Skip to main content

In Jordan's capital, police separate loyalists, protesters

From Steven Jiang, CNN
Click to play
Jordanian police separate protesters
STORY HIGHLIGHTS
  • Government loyalists blocked from marching toward opposition rally
  • There appears to be a split in opposition ranks
  • Dozens were injured in fighting last week
RELATED TOPICS

(CNN) -- Police in Jordan's capital worked to separate pro- and anti-government demonstrators on Friday and avert the violence that erupted there last week.

As many as 1,000 officers have been deployed in Amman, one of the Arab capitals beset with tension in recent weeks.

So far, there has been no violence at the gatherings, expected after the Muslim Friday prayers

Officers in Amman blocked about three dozen government loyalists as they marched from the Grand Mosque toward Ras Al Ein Square, where opposition members gathered, CNN journalists at the scene said.

A CNN team saw about 200 opposition members at the square. Even though the number could grow, protest organizers said the turnout might be low because of a split in opposition ranks over demands.

The protesters were waving Jordanian flags and chanting slogans for a new constitution and dissolving the parliament.

Last Friday, loyalists and protesters clashed in a hail of rocks and swinging sticks, according to protest organizers and the government.

At least 62 people and 58 security force members were injured, the country's General Security Directorate said.

One man died of a heart attack in Friday's protests, officials said.

A couple of days later, Jordan's King Abdullah II made a call for national unity and reform.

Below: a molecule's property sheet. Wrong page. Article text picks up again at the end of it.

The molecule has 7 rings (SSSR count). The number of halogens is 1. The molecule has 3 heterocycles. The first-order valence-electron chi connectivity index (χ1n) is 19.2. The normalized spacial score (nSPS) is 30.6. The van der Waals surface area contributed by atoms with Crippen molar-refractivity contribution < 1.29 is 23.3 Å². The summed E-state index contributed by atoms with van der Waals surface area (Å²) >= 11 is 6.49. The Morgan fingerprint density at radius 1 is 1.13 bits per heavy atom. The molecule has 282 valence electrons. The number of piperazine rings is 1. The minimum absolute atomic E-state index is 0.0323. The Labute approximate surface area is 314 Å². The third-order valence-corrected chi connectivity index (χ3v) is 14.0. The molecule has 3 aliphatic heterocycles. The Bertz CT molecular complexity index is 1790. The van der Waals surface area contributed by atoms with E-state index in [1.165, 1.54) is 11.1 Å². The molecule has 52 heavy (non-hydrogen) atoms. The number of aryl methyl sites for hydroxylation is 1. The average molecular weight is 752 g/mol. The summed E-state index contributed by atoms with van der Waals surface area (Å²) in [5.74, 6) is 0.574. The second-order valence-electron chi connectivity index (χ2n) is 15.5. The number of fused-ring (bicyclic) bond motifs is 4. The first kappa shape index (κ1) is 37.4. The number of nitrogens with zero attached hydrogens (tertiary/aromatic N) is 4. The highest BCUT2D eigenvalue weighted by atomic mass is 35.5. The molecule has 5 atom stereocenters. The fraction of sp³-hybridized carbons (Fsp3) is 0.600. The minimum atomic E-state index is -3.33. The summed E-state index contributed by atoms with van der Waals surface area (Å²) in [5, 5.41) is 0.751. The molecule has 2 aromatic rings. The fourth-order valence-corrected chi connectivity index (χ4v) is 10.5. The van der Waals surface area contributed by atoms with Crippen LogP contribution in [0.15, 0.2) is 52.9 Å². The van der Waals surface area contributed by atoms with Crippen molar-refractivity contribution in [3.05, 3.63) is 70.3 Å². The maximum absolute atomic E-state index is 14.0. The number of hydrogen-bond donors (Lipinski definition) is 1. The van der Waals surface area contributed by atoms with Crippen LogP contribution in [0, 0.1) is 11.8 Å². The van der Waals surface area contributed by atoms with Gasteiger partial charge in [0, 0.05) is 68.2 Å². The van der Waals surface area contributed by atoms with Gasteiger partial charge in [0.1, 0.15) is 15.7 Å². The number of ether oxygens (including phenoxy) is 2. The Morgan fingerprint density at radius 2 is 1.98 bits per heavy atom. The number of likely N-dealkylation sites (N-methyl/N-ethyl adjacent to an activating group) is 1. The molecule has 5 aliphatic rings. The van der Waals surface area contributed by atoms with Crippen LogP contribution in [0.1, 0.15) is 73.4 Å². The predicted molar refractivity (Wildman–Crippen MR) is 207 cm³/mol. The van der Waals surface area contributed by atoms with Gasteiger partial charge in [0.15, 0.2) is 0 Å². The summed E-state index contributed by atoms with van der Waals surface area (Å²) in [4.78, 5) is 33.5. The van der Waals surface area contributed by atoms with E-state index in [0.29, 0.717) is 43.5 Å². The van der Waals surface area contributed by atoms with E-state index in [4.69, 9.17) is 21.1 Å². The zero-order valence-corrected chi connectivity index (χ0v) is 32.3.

"What matters to us in this stage is that our national unity must not be undermined," the king said Sunday while visiting the southern region of Petra.

"We are proceeding in earnest with the political reform process, and we have nothing to fear."

Part of complete coverage on
'Sons of Mubarak' in plea for respect
Pro-Mubarak supporters believe Egypt's former president is innocent of charges of corruption and killing protesters.
Timeline of the conflict in Libya
Fighting in Libya started with anti-government demonstrations in February and escalated into a nationwide civil war.
Who are these rebels?
After months of seeming stalemate, Libyan rebels declared they were moving in on Tripoli. But who are they?
Why NATO's Libya mission has shifted
Six months and more than 17,000 air sorties after it began, NATO's Operation Unified Protector in the skies over Libya grinds on.
Interactive map: Arab unrest
Click on countries in CNN's interactive map to see the roots of their unrest and where things stand today.
Send your videos, stories
Are you in the Middle East or North Africa? Send iReport your images. Don't do anything that could put you at risk.
Libya through Gadhafi's keyhole
Behind the official smiles for the cameras some people in Libya's capital are waiting for the rebels, reports CNN's Ivan Watson.
How Arab youth found its voice
Tunisia's Mohamed Bouazizi not only ignited a series of revolts but heralded the first appearance of Arab youth on the stage of modern history.